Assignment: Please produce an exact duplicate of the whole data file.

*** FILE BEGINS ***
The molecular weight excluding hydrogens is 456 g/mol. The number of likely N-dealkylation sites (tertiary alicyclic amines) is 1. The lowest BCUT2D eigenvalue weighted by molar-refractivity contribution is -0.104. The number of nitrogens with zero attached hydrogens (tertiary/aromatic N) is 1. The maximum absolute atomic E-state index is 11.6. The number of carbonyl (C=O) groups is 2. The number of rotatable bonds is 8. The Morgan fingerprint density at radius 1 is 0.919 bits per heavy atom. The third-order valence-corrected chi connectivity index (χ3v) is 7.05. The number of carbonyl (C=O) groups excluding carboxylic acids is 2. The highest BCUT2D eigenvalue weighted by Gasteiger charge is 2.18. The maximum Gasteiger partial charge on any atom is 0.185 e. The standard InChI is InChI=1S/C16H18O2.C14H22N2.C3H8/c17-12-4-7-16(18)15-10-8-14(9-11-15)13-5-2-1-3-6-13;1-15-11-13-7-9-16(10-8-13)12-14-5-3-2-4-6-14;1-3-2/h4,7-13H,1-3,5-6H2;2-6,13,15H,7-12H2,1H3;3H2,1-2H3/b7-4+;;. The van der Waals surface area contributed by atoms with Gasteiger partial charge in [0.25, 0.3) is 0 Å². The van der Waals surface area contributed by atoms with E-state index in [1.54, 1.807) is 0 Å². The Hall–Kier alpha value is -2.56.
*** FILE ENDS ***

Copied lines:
The molecular weight excluding hydrogens is 456 g/mol. The number of likely N-dealkylation sites (tertiary alicyclic amines) is 1. The lowest BCUT2D eigenvalue weighted by molar-refractivity contribution is -0.104. The number of nitrogens with zero attached hydrogens (tertiary/aromatic N) is 1. The maximum absolute atomic E-state index is 11.6. The number of carbonyl (C=O) groups is 2. The number of rotatable bonds is 8. The Morgan fingerprint density at radius 1 is 0.919 bits per heavy atom. The third-order valence-corrected chi connectivity index (χ3v) is 7.05. The number of carbonyl (C=O) groups excluding carboxylic acids is 2. The highest BCUT2D eigenvalue weighted by Gasteiger charge is 2.18. The maximum Gasteiger partial charge on any atom is 0.185 e. The standard InChI is InChI=1S/C16H18O2.C14H22N2.C3H8/c17-12-4-7-16(18)15-10-8-14(9-11-15)13-5-2-1-3-6-13;1-15-11-13-7-9-16(10-8-13)12-14-5-3-2-4-6-14;1-3-2/h4,7-13H,1-3,5-6H2;2-6,13,15H,7-12H2,1H3;3H2,1-2H3/b7-4+;;. The van der Waals surface area contributed by atoms with Gasteiger partial charge in [0.25, 0.3) is 0 Å². The van der Waals surface area contributed by atoms with E-state index in [1.54, 1.807) is 0 Å². The Hall–Kier alpha value is -2.56.